Congressman angers GSM Association
The GSM Association responded with anger to Californian Congressman Darrell Issa’s letter to United States Secretary of Defense Donald Rumsfeld suggesting that GSM is an inferior technology to CDMA and should be deployed in post-war Iraq for wireless phone use.
Rob Conway, CEO of the GSM Association, wrote: “Congressman Issa’s intervention that GSM is an ‘outdated French standard’ is as ill-timed as it is misinformed.
“The right time to debate the technology will be when the real conflict is over. And at that time we should look at the real facts, not the Congressman’s ill-advised opinion. To suggest that GSM is simply a European or French standard is, in the current climate, quite outrageous.”
GSM stands for Global System for Mobile Communications and its users can roam much of the world using the same phone with the same number.
The association says that GSM is used by almost one billion consumers on every continent of the world, with 550 operators across 193 countries.
The association said GSM is a worldwide standard accounting for 72 percent of the digital wireless market today. GSM is an open standard, which means any manufacturer from any country can make GSM equipment on a “level playing field” — including North American companies such as Motorola, Lucent and Nortel.
Global manufacturers supporting this open standard include Samsung, Panasonic, NEC, Toshiba, Nokia, Ericsson, Mitsubishi, Siemens and many more, said Conway.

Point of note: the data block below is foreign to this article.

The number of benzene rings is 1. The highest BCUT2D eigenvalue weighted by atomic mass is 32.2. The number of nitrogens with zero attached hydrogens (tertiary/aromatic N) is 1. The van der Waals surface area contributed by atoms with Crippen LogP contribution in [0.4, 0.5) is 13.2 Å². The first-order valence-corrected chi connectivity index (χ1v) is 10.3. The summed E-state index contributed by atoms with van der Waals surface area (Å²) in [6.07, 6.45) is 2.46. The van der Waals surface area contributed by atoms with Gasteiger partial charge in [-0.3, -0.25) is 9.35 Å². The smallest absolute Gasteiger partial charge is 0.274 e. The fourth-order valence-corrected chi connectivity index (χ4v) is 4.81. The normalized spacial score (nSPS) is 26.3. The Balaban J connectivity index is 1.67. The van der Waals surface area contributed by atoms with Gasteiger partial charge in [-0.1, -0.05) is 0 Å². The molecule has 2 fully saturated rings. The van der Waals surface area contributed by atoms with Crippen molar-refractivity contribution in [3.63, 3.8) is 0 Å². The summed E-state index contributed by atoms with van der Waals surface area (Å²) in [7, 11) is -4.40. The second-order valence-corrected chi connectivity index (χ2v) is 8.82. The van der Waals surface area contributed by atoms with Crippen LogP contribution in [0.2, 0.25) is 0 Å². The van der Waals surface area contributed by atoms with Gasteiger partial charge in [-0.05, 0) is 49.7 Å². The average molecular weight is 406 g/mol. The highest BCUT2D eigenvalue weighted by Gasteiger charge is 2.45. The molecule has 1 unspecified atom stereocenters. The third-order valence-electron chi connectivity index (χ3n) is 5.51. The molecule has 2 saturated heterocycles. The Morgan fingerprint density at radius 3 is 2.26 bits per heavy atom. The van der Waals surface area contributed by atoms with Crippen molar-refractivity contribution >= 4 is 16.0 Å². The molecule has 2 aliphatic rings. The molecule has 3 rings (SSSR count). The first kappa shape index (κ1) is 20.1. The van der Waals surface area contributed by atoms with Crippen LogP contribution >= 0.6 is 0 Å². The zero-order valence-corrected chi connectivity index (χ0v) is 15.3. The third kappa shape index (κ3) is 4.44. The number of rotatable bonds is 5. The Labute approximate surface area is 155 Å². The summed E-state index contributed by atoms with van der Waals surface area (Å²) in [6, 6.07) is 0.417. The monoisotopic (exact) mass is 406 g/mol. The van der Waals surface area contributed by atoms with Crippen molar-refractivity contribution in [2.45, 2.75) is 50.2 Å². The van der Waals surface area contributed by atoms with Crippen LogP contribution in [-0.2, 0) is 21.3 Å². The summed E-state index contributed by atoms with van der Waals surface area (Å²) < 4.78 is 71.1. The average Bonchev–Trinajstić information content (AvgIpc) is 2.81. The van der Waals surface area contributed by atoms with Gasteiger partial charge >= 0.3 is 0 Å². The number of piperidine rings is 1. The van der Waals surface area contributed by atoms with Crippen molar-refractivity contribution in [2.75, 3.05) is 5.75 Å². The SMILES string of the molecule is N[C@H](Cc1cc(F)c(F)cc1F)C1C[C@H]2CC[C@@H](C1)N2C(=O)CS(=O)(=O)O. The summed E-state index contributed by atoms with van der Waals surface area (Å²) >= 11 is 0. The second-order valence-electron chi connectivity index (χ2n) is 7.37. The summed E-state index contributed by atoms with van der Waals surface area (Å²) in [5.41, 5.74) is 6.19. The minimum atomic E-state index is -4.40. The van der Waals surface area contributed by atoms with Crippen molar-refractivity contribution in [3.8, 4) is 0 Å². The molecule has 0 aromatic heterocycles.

Major network operators in the USA offer GSM services such as AT&T Wireless, Cingular Wireless, T-Mobile USA.
In Canada it is provided by Microcell.
GSM is already deployed in every country in the Arab World — CDMA is not deployed in any, according to Conway. GSM was installed in Afghanistan post-war by an American company — TSI of New York — after a competitive process, Conway said.
More than 20 Arab countries have GSM networks and 60 million customers in the region, Conway said.
Iraq, of course, has been under United Nations economic sanctions since the first Gulf War and its refusal to disarm itself of weapons of mass destruction.
Because of the sanctions, Iraq is unable to purchase GSM technology.
Conway says the suggestion that CDMA technology be deployed in Iraq post war is completely at odds with the rest of the region and the majority of the world.
“It would add to the country’s isolation and arguably be at odds with the overall war effort,” he wrote.
Conway wrote, “I can’t believe someone has started this debate at this time, and I certainly can’t believe it has been started from such a false position and on such nationalistic terms.”